My first martial art school was traditional karate, all training was attacking or defending moving forward or backward. Looking to expand my skills I joined a Vietnamese school very similar to Kajukenbo. More angles and circular techniques, but no joint locks or throws.
Then I switched to a Korean style that included joint locks and throws. After a back injury I could no longer work out so I joined a JKD club for a few years then I took a break.
Finally I joined a Serrada school in order to learn more about weapons, and I was hooked.
Fast forward to today, now that I'm training again my health and fitness level has improved dramatically. So has my ability to defend and defeat an opponent in the street.
Sorry about the long boring history. I think you are correct, we all need to realize the limitations of our skills and train accordingly.
Individuals as well as styles have their strengths and weaknesses. I know there is not enough time in my life to address everything I need to know.
What I do know is that luck favors those who are prepared.
Its no different then when you join the military. Training can and will cause injury. Injury is part of combat, thats what we are trying to do is 'kill' the opponent because you are training for the REAL fight! Thats why our tournaments in FMA need to have higher standards by which one could judge by having competition as close to real as possible without severe injury or death. FMA in older times players would fight till injured or killed.The organization that in my opinion is striving for reality fighting in tournaments with judging with high standards of integrity & honesty is the USFMAF.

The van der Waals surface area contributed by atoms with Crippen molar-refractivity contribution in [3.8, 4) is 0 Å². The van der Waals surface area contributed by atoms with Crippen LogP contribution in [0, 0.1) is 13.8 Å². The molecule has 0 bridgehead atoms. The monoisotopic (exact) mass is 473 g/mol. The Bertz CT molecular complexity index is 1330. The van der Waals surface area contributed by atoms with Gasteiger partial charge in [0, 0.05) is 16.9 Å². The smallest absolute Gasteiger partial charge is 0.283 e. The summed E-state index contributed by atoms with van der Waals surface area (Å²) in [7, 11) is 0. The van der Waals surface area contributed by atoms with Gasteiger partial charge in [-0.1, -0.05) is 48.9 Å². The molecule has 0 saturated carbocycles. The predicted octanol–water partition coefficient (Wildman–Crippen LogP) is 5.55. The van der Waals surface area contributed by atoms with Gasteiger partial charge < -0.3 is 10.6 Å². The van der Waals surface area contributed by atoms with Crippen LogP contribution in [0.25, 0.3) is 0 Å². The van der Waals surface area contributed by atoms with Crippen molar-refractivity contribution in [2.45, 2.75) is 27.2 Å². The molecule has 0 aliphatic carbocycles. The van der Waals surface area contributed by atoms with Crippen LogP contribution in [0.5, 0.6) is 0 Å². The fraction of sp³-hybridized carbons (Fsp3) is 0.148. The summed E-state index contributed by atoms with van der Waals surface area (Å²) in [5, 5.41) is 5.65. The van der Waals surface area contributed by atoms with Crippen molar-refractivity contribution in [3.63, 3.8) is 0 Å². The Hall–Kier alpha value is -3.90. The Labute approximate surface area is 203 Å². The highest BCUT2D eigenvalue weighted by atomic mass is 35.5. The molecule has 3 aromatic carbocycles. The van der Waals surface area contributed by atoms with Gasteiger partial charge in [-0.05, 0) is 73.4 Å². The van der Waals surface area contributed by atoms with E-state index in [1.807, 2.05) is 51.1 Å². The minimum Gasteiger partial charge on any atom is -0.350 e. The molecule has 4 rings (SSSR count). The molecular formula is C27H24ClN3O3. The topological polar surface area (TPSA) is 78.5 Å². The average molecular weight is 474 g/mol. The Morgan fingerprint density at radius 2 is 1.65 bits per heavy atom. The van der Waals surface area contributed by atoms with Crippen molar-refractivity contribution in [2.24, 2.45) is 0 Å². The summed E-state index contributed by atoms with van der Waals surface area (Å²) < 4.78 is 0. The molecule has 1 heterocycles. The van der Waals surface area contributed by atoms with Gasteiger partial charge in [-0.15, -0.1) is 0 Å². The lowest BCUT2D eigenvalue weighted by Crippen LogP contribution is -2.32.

Well in terms of practicality , reality says that you must be able to function injured in a confrontation. The thing is though that most confrontations are over quickly and happen really fast, there are few spontaneous knock down drag out fights that happen. Not to say they don't. Which is a good thing , think about all the guys in the videos on Youtube of the guys who rob a store get bashed 15 times with a baseball bat and still take off with the register. Adrenaline and cortisol are wonderful things if you need them, though it ain't gonna be pretty later.
As far as improving both hands to have double handed proficiency goes, it is a must , but keep in mind the off hand is never quite as good , so stack the deck, plan ahead , carry your knife or dulo dulo in the left pocket instead of the right , (thank you espada y daga), learn how to shoot left handed if you own a firearm, if you are injured you have no business trying to slug it out with any one anyway .